Today Chartreux cats are famous because they make great companions. They are friendly, faithful, loving, and versatile. You’ll notice that when you sit down near your Chartreux, you always end up with a lapful of cherishing blue feline. Chartreux are the typical quiet types of the cat world; they’ll keep their remarks to themselves, even if waiting beside an empty food bowl. Chartreux will open their mouths as if to meow, but you’ll see that no sound comes out. If ever they vocalize, it’s generally with tiny trills or chirps. It’s fascinating to hear little chirps come out of those big, sturdy bodies and powerful jaws. They do, however, purr with much enthusiasm, essentially when you’re preparing their favorite snack. In addition, spending quality time with their preferred family member always makes them the happiest cats in the world.

The Chartreux, a dynamic and playful cat

Surprisingly, Chartreux cats also have a reserved but well-developed sense of humor and enjoy a good time, especially at your expense. They are known for their hunting intrepidity and powerful hunting instinct; they adore toys that move, ideally by human hands. Some of the favorites are feathered toys that whirl through the air. They soon discover playing fetch and enjoying playing with other cats and sometimes with an agreeable dog. They are intelligent cats who quickly learn their names, and you can even teach them to come when you call them. This cat is the perfect pet friend. As simple as a bowl of food, a clean litter box, and a soft bed, you’ll get a constant friend who entertains, loves, and cheers you up with its lovely smile and loving affection.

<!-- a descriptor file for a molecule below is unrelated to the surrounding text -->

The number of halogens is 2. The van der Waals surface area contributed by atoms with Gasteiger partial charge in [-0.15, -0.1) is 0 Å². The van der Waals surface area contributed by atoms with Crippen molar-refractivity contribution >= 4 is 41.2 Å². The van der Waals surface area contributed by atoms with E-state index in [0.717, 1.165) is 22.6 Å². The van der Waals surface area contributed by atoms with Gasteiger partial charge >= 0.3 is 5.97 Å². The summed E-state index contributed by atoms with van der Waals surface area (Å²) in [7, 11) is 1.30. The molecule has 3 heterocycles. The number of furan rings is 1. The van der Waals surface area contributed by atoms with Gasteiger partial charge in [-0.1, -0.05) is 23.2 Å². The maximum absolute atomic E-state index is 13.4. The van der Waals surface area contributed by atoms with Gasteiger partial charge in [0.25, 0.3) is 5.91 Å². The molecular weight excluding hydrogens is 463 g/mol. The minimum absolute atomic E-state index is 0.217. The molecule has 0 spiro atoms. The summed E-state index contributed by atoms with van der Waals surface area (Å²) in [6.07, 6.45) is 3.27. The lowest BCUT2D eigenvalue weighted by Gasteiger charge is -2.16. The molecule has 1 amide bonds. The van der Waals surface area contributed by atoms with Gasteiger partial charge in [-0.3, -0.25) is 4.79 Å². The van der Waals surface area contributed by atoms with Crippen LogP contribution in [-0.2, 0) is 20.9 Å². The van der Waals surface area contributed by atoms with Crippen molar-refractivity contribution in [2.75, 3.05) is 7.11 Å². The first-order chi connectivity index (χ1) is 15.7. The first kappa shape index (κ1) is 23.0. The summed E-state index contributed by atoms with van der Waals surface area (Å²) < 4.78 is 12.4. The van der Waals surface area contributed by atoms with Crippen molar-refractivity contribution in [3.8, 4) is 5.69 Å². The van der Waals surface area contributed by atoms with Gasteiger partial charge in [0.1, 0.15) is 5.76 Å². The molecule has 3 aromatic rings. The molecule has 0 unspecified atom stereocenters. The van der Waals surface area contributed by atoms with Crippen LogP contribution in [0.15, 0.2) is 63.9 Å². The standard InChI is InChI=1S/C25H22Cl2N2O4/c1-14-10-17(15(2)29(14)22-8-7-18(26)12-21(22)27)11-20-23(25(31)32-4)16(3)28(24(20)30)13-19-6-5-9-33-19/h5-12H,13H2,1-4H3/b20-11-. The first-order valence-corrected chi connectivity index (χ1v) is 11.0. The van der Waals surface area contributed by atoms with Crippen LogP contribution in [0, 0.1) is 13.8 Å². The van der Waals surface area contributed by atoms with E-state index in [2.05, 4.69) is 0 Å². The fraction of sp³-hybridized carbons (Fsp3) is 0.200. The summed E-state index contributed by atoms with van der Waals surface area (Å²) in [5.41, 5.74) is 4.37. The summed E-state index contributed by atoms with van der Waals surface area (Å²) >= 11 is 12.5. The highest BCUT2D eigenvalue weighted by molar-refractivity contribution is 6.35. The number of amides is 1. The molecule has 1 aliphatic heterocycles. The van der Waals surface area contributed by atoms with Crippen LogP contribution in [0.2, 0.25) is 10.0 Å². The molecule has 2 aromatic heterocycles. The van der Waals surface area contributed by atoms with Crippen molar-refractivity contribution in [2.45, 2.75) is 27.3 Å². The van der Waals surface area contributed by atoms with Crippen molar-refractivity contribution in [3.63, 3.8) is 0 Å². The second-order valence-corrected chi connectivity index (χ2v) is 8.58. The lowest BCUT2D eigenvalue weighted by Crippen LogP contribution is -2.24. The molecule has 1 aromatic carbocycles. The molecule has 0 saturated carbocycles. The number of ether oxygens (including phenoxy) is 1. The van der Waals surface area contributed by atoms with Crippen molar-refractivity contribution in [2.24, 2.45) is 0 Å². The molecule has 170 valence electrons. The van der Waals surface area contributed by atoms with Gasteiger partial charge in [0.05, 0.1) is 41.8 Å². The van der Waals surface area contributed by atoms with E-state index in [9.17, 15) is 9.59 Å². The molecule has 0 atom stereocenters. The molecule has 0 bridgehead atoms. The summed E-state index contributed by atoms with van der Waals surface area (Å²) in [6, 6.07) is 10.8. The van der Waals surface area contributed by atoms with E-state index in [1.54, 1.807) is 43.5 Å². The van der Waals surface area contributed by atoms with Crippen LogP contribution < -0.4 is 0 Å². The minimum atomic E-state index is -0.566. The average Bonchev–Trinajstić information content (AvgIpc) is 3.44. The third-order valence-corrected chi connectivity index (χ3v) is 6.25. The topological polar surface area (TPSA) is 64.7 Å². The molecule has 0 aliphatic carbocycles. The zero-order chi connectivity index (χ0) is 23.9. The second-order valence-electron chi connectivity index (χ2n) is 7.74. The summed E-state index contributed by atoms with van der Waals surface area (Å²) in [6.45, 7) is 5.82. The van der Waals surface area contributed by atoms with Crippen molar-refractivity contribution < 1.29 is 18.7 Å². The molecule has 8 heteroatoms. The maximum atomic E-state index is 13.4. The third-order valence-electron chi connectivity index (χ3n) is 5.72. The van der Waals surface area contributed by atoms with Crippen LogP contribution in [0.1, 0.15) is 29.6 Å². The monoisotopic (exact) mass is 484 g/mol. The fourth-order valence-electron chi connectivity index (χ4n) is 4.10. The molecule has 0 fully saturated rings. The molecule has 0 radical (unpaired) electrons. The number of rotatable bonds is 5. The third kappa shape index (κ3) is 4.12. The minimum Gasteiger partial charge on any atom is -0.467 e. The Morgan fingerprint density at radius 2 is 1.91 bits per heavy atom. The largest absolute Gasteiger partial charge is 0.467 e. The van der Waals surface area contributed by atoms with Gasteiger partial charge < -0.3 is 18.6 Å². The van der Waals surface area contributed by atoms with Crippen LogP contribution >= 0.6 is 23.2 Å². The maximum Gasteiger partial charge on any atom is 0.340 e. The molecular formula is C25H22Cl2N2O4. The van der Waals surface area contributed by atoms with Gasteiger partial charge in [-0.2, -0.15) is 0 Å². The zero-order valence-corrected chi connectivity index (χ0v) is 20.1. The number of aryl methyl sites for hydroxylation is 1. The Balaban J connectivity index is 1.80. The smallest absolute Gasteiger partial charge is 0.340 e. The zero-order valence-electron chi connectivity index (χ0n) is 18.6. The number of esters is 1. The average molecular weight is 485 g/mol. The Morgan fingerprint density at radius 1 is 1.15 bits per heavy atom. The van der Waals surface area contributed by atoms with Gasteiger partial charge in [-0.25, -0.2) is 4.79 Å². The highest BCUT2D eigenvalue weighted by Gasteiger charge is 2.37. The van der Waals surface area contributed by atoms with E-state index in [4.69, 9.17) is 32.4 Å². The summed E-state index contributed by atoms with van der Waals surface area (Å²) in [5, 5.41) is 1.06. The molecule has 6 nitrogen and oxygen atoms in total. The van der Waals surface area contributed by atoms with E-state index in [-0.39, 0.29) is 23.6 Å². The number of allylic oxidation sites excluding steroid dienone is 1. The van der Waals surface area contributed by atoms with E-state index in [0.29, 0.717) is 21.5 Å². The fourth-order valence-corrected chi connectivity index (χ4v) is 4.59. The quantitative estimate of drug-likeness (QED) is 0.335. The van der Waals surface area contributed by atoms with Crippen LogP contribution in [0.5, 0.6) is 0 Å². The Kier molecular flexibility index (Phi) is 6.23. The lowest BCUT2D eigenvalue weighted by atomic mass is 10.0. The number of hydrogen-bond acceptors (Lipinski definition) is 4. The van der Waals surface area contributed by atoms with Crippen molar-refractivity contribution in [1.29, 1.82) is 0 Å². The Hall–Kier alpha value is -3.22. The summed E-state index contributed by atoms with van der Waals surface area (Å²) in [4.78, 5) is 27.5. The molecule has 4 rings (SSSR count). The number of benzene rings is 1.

The Chartreux has a medium-sized cat with a muscular physique, wide shoulders, and a deep chest. They have firm boning, and their muscle mass is solid.
They have a rounded head with a strong jaw, a softly contoured forehead, and a straight nose of medium length. The muzzle is relatively small and narrow but big enough for a sweet, smiling expression.
The eye color ranges are copper to gold; a clear, vivid orange is the standard.
The Chartreux coat is medium-short and lightly woolly in texture. They also have a resilient undercoat and a longer protective topcoat. ‘Woolliness’ depends on age, habitat, and gender. For example, mature males exhibit heavier coats, and silkier, thinner coats are noticeable on females under two years. Their color is a shade of blue-gray from ash to slate with tips lightly brushed with silver.


Caring for your Chartreux

The Chartreux has a dense, wooly coat that needs regular grooming to avoid knots, especially when seasons change since they shed their undercoat a couple of times a year.
To help maintain your healthy cat, keep the nails trimmed, ears cleaned, and teeth brushed regularly with vet-approved pet toothpaste. Also, provide a nice tall scratching pole to ease their natural scratching instinct.

Chartreux cats don’t have any special nutritional needs other than quality dry kibble. It is essential to give them fresh, pure water every day when it comes to hydration. Freshwater is best, so they don’t hesitate to drink. A tip from cat behaviorists to help your cat drink sufficient water is to put a water bowl at least three feet away from food. Since cats’ noses are sensitive, an overwhelming food smell may cause them to drink less. Filtered drinking water fountains can also be a great alternative instead of a water bowl.

While the Chartreux is considered an overall healthy, robust breed, keep their vaccinations and parasite treatments updated. Make sure to keep your cat healthy by being proactive with vet checks and taking preventive care.